Some employers prefer to hire Dentists with one to three years of experience. Larger group practices or dental corporations may not require experience and may welcome new graduates. Employers with a large volume of patients who are children prefer Dentists with experience in pediatric dentistry. Others may want Dentists with experience in supervising dental staff.
Early Career Planning
High school courses important to becoming a Dentist include biology, chemistry, health, and algebra. Other helpful courses include physics, psychology, and a foreign language. Business courses may be helpful for those planning to run their own practice. The American Dental Association (ADA) recommends taking advanced placement (AP) level courses. Volunteering to work in a dental office or clinic will provide valuable exposure to the field. A few Regional Occupational Programs (ROP) offer introductory courses for dental careers. To find an ROP program near you, go to the California Association of Regional Occupational Centers and Programs Web site.
California license renewals require 50 hours of continuing education after the first renewal. A list of registered continuing education providers is available on the Dental Board of California website at www.dbc.ca.gov under the Licensees tab.
Licensing and Certification
Dentists practicing in California must be licensed by the Dental Board of California. To be eligible for a license, applicants must graduate from a dental school approved by the Board. They must also pass a national exam, a law and ethics exam, and the Western Regional Examining Board (WREB) exam. Fingerprint clearance is also required. The license must be renewed every two years.
Applicants with a current license in another state are eligible to apply for Licensure by Credential (LBC).
Further information on licensure in California can be found by visiting the Dental Board of California at www.dbc.ca.gov. Contact the agency that issues the license for additional information. Click on the license title below for details.
The Dental Board of California offers various renewable permits to licensed Dentists and specialists who meet the criteria.
For more information, go to the U.S. Department of Labor's Career InfoNet Web site and scroll down to "Career Tools." Click on "Certification Finder" and follow the instructions to locate certification programs.
Where Can I Find Training?
There are two ways to search for training information:
Contact the schools you are interested in to learn about the classes available, tuition and fees, and any prerequisite course work.
Where Would I Work?
The largest industries employing Dentists, General are as follows:
|Industry Title||Percent of Total Employment for Occupation in California|
|Offices of Dentists ||66.8%|
|Offices of Physicians ||2.7%|
|Outpatient Care Centers ||2.6%|
|State Government ||1.6%|
Finding a Job
Job seekers should apply directly to dental clinics, hospitals with dental services, and public agencies, such as the California Department of Corrections. Professional journals and networking with members of dental associations may lead to jobs. Additionally, the military also provides an opportunity to practice dentistry. Online job opening systems include JobCentral at www.jobcentral.com and CalJOBSSM at www.caljobs.ca.gov.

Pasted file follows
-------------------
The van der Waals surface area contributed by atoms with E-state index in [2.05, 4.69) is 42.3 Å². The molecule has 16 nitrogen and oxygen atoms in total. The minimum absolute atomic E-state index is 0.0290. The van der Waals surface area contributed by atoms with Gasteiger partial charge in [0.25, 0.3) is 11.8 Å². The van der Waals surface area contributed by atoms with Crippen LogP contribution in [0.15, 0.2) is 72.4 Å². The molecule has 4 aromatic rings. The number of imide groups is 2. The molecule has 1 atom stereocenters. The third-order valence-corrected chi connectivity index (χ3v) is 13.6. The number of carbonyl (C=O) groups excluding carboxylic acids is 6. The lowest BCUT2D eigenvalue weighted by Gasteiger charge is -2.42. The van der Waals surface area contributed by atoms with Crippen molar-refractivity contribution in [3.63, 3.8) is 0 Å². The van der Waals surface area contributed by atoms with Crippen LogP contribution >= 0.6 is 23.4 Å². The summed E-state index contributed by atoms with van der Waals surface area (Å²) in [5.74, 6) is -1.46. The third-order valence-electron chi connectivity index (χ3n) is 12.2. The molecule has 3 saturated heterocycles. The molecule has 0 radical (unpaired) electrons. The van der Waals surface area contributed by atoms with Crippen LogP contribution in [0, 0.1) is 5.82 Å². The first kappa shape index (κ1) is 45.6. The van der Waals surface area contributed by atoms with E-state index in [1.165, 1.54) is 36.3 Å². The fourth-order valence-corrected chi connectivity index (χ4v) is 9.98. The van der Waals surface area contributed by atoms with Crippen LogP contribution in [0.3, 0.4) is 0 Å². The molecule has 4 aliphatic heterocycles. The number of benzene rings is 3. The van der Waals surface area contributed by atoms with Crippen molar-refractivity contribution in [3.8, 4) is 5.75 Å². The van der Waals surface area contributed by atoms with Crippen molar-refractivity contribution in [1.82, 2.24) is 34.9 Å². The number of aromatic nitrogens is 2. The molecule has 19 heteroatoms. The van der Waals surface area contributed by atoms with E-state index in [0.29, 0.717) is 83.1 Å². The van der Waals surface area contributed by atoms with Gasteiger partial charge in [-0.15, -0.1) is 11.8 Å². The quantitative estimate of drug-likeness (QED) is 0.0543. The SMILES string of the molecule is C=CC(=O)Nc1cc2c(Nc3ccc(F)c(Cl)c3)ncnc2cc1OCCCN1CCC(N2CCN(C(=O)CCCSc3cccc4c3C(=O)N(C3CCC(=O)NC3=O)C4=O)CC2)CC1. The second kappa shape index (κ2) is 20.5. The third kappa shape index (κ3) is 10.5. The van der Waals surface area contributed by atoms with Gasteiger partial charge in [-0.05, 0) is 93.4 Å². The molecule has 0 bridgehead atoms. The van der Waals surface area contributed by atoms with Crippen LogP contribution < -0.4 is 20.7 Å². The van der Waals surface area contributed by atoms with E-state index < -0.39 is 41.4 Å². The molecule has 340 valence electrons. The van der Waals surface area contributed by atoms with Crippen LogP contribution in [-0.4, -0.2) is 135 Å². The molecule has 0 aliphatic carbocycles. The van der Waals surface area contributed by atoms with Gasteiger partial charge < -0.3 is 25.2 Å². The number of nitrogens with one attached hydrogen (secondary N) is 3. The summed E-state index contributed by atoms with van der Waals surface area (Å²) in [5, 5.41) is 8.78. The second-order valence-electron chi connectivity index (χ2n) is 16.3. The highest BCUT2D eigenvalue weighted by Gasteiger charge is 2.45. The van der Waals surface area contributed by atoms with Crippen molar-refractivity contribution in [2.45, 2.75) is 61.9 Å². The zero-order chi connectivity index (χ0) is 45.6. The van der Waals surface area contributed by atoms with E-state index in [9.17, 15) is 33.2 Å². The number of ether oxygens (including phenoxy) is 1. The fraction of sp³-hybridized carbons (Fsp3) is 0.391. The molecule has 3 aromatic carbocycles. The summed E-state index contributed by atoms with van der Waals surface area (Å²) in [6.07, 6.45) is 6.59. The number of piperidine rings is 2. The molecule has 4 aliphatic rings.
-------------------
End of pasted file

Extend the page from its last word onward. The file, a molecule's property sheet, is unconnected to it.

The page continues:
To find your nearest One-Stop Career Center, go to Service Locator. View the helpful job search tips for more resources. (requires Adobe Reader).
Yellow Page Headings
You can focus your local job search by checking employers listed online or in your local telephone directory. Below are some suggested headings where you might find employers of Dentists, General.
Find Possible Employers
To locate a list of employers in your area, go to "Find Employers" on the Labor Market Information Web site:
- Select one of the top industries that employ the occupation. This will give you a list of employers in that industry in your area.
- Click on "View Filter Selections" to limit your list to specific cities or employer size.
- Click on an employer for the street address, telephone number, size of business, Web site, etc.
- Contact the employer for possible employment.
Where Could This Job Lead?
Dentists can choose a variety of career paths that include private practice, either as a sole owner or as a partner; teaching at a dental institution; working in a hospital; or working for the military services. Some Dentists take advanced training in other dental specialties, such as dental public health, endodontics, and pediatric dentistry. Those employed by government agencies or large organizations may advance to higher levels of responsibility and pay. They may become a manager of one office or an operations director over several offices.
Below is a list of occupations related to Dentists, General with links to more information.
|Oral and Maxillofacial Surgeons||Profile|
These links are provided for your convenience and do not constitute an endorsement by EDD.
For the Career Professional